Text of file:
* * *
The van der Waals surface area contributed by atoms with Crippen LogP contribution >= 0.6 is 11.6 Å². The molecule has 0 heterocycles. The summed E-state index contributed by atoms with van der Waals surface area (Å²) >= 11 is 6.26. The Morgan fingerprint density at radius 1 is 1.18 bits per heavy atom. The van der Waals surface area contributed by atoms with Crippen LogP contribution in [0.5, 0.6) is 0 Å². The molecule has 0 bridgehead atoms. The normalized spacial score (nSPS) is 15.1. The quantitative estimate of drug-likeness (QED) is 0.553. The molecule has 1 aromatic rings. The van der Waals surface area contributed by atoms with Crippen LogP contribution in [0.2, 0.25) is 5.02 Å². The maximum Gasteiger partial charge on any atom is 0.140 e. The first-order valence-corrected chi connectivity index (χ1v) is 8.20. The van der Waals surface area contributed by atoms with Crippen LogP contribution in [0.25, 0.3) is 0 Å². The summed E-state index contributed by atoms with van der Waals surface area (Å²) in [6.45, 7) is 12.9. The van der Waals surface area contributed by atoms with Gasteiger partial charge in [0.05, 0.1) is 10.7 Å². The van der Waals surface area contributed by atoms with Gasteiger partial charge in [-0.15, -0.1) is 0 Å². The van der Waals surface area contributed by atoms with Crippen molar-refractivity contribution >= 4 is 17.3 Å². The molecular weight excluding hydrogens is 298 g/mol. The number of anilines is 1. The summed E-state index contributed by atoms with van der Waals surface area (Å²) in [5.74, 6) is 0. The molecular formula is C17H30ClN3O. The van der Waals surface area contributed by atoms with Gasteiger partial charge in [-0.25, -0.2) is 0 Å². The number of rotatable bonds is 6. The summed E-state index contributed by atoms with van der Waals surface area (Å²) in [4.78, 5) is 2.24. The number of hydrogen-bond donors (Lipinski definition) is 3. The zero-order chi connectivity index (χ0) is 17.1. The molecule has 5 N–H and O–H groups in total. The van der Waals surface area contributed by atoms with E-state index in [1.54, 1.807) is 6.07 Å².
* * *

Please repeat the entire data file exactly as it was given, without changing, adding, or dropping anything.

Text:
The van der Waals surface area contributed by atoms with Crippen LogP contribution >= 0.6 is 11.6 Å². The molecule has 0 heterocycles. The summed E-state index contributed by atoms with van der Waals surface area (Å²) >= 11 is 6.26. The Morgan fingerprint density at radius 1 is 1.18 bits per heavy atom. The van der Waals surface area contributed by atoms with Crippen LogP contribution in [0.5, 0.6) is 0 Å². The molecule has 0 bridgehead atoms. The normalized spacial score (nSPS) is 15.1. The quantitative estimate of drug-likeness (QED) is 0.553. The molecule has 1 aromatic rings. The van der Waals surface area contributed by atoms with Crippen LogP contribution in [0.2, 0.25) is 5.02 Å². The maximum Gasteiger partial charge on any atom is 0.140 e. The first-order valence-corrected chi connectivity index (χ1v) is 8.20. The van der Waals surface area contributed by atoms with Crippen LogP contribution in [0.25, 0.3) is 0 Å². The summed E-state index contributed by atoms with van der Waals surface area (Å²) in [6.45, 7) is 12.9. The van der Waals surface area contributed by atoms with Gasteiger partial charge in [0.05, 0.1) is 10.7 Å². The van der Waals surface area contributed by atoms with Gasteiger partial charge in [-0.15, -0.1) is 0 Å². The van der Waals surface area contributed by atoms with Crippen molar-refractivity contribution >= 4 is 17.3 Å². The molecular weight excluding hydrogens is 298 g/mol. The number of anilines is 1. The summed E-state index contributed by atoms with van der Waals surface area (Å²) in [5.74, 6) is 0. The molecular formula is C17H30ClN3O. The van der Waals surface area contributed by atoms with Gasteiger partial charge in [-0.25, -0.2) is 0 Å². The number of rotatable bonds is 6. The summed E-state index contributed by atoms with van der Waals surface area (Å²) in [4.78, 5) is 2.24. The number of hydrogen-bond donors (Lipinski definition) is 3. The zero-order chi connectivity index (χ0) is 17.1. The molecule has 5 N–H and O–H groups in total. The van der Waals surface area contributed by atoms with E-state index in [1.54, 1.807) is 6.07 Å².